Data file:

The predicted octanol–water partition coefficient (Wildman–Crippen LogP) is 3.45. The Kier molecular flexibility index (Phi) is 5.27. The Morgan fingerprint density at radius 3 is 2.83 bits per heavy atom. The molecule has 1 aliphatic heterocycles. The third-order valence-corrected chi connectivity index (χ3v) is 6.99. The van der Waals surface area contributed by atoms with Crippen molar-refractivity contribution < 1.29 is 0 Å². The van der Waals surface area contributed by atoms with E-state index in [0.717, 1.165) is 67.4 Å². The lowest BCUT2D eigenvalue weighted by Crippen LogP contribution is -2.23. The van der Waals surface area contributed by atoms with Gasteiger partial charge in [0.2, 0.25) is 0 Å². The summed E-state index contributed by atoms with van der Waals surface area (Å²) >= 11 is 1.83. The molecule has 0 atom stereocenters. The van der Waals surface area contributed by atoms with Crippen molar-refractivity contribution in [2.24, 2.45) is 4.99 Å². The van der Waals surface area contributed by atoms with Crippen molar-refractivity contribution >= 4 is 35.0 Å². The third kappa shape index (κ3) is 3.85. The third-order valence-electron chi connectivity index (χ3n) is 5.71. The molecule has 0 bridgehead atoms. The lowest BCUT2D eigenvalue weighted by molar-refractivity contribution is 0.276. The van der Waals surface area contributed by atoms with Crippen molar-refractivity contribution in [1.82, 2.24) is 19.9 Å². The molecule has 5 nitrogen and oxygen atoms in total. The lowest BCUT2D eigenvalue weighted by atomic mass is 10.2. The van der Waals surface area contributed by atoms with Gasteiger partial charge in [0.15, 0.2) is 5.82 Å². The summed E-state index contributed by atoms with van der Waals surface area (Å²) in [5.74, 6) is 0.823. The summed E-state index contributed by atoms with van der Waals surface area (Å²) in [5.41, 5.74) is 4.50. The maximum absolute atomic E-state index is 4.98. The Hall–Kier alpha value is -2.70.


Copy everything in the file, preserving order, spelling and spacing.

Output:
The predicted octanol–water partition coefficient (Wildman–Crippen LogP) is 3.45. The Kier molecular flexibility index (Phi) is 5.27. The Morgan fingerprint density at radius 3 is 2.83 bits per heavy atom. The molecule has 1 aliphatic heterocycles. The third-order valence-corrected chi connectivity index (χ3v) is 6.99. The van der Waals surface area contributed by atoms with Crippen molar-refractivity contribution < 1.29 is 0 Å². The van der Waals surface area contributed by atoms with E-state index in [0.717, 1.165) is 67.4 Å². The lowest BCUT2D eigenvalue weighted by Crippen LogP contribution is -2.23. The van der Waals surface area contributed by atoms with Gasteiger partial charge in [0.2, 0.25) is 0 Å². The summed E-state index contributed by atoms with van der Waals surface area (Å²) >= 11 is 1.83. The molecule has 0 atom stereocenters. The van der Waals surface area contributed by atoms with Crippen molar-refractivity contribution in [2.24, 2.45) is 4.99 Å². The van der Waals surface area contributed by atoms with Crippen molar-refractivity contribution >= 4 is 35.0 Å². The third kappa shape index (κ3) is 3.85. The third-order valence-electron chi connectivity index (χ3n) is 5.71. The molecule has 0 bridgehead atoms. The lowest BCUT2D eigenvalue weighted by molar-refractivity contribution is 0.276. The van der Waals surface area contributed by atoms with Crippen molar-refractivity contribution in [1.82, 2.24) is 19.9 Å². The molecule has 5 nitrogen and oxygen atoms in total. The lowest BCUT2D eigenvalue weighted by atomic mass is 10.2. The van der Waals surface area contributed by atoms with Gasteiger partial charge in [0.15, 0.2) is 5.82 Å². The summed E-state index contributed by atoms with van der Waals surface area (Å²) in [5.74, 6) is 0.823. The summed E-state index contributed by atoms with van der Waals surface area (Å²) in [5.41, 5.74) is 4.50. The maximum absolute atomic E-state index is 4.98. The Hall–Kier alpha value is -2.70.